One of the interview excerpt I want to quote include "haha."

Is it permitted to quote an interview excerpt with 'haha' in a thesis?

I asked because it seems like it is too informal.

  • 1
    Where do you want to quote it? – Enthusiastic Engineer Jul 3 '14 at 12:53
  • 3
    Why would you think you couldn't? – ff524 Jul 3 '14 at 13:16
  • Consider asking people you write the excerpt for. – Dmitry Savostyanov Jul 3 '14 at 13:16
  • I want to quote it in a thesis. I asked because it is too informal. – EasternRiver Jul 3 '14 at 13:38
  • 7
    Direct quotes are never informal. – JeffE Jul 3 '14 at 14:14

You should consult with your advisor about conventions in your field. I think generally, people lightly edit interviews such as these, so if the laughter isn't revelant to what the subject is saying, you can leave it out. If it is important, you don't have to onomatopoetically transcribe it as "haha." You can write "[laughter]" or "[interviewee laughs]."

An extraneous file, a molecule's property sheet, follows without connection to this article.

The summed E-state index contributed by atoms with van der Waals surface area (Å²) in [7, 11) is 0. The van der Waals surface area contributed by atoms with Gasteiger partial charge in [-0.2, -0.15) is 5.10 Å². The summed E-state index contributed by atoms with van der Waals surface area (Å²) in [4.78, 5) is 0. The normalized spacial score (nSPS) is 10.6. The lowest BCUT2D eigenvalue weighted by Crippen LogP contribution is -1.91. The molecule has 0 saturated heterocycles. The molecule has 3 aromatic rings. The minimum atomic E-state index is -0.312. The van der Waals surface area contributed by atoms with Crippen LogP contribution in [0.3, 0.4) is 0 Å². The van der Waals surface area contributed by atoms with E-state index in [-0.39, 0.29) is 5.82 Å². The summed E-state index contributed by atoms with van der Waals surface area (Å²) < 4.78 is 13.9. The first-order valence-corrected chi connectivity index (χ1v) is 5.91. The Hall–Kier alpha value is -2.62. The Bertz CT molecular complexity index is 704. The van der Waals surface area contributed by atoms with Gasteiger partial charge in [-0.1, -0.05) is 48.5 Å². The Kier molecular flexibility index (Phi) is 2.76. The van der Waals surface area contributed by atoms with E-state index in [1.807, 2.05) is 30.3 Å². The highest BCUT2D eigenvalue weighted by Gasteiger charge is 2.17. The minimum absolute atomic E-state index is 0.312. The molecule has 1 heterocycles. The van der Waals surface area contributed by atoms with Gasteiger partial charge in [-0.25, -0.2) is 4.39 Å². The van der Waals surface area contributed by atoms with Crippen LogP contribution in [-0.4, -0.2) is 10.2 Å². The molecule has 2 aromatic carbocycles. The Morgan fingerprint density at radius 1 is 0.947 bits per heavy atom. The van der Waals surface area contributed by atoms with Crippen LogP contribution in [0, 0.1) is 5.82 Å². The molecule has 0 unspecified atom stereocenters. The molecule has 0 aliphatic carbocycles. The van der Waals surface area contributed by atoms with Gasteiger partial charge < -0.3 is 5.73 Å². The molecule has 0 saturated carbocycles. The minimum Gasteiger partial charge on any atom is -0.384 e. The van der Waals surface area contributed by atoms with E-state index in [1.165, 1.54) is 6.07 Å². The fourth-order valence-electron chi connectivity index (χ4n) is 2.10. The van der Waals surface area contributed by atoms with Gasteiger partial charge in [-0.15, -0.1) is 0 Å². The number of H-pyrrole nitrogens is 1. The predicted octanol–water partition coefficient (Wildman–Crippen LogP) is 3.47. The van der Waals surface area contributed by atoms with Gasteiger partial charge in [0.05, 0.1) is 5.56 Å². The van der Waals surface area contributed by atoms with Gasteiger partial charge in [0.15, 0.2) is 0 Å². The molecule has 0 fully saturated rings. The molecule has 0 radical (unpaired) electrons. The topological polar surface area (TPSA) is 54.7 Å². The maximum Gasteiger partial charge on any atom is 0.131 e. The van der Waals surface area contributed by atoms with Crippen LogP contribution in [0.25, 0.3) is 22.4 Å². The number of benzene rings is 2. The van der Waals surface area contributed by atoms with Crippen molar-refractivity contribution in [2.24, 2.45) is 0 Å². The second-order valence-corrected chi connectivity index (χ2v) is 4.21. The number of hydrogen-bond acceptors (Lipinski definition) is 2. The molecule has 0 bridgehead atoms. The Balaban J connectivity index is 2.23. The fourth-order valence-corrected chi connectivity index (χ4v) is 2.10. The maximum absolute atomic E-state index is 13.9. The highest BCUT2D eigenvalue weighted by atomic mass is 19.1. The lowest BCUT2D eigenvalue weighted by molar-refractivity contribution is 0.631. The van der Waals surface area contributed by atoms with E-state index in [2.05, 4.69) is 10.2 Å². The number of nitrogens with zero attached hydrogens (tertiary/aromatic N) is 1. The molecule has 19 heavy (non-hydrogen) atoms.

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It is permitted to do whatever is necessary to get the information across.

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  • @J.Zimmerman The question is whether something is permitted; my response is yes. How is it not an answer? – David Richerby Jul 4 '14 at 9:22
  • You might improve your response by addressing the issue of informality (it is not clear that the "haha" is necessary to get the information across). – J. Zimmerman Jul 4 '14 at 9:25
  • @J.Zimmerman That's a question of whether it's advisable, not permitted. – David Richerby Jul 4 '14 at 12:03

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